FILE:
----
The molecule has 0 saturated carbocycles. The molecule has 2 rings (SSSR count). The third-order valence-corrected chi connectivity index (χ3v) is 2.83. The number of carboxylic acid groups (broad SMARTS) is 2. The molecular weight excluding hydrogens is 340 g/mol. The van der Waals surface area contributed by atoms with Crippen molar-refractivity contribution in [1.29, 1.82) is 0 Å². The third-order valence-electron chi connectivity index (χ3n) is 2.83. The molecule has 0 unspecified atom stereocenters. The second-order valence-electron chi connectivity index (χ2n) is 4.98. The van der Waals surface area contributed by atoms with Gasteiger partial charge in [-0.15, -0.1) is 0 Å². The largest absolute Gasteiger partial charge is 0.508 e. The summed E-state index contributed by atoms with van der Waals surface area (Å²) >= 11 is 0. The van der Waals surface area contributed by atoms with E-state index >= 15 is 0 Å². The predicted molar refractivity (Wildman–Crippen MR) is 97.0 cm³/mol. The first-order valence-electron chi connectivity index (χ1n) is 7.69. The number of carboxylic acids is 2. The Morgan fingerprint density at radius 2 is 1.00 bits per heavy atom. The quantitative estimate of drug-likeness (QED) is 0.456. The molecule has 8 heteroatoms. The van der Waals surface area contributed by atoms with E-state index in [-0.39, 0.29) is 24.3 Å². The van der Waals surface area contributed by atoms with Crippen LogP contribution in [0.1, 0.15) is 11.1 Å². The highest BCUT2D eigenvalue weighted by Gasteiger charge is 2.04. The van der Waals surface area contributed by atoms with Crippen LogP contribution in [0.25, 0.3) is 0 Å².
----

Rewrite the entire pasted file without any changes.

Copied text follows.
The molecule has 0 saturated carbocycles. The molecule has 2 rings (SSSR count). The third-order valence-corrected chi connectivity index (χ3v) is 2.83. The number of carboxylic acid groups (broad SMARTS) is 2. The molecular weight excluding hydrogens is 340 g/mol. The van der Waals surface area contributed by atoms with Crippen molar-refractivity contribution in [1.29, 1.82) is 0 Å². The third-order valence-electron chi connectivity index (χ3n) is 2.83. The molecule has 0 unspecified atom stereocenters. The second-order valence-electron chi connectivity index (χ2n) is 4.98. The van der Waals surface area contributed by atoms with Gasteiger partial charge in [-0.15, -0.1) is 0 Å². The largest absolute Gasteiger partial charge is 0.508 e. The summed E-state index contributed by atoms with van der Waals surface area (Å²) >= 11 is 0. The van der Waals surface area contributed by atoms with E-state index >= 15 is 0 Å². The predicted molar refractivity (Wildman–Crippen MR) is 97.0 cm³/mol. The first-order valence-electron chi connectivity index (χ1n) is 7.69. The number of carboxylic acids is 2. The Morgan fingerprint density at radius 2 is 1.00 bits per heavy atom. The quantitative estimate of drug-likeness (QED) is 0.456. The molecule has 8 heteroatoms. The van der Waals surface area contributed by atoms with E-state index in [-0.39, 0.29) is 24.3 Å². The van der Waals surface area contributed by atoms with Crippen LogP contribution in [0.1, 0.15) is 11.1 Å². The highest BCUT2D eigenvalue weighted by Gasteiger charge is 2.04. The van der Waals surface area contributed by atoms with Crippen LogP contribution in [0.25, 0.3) is 0 Å².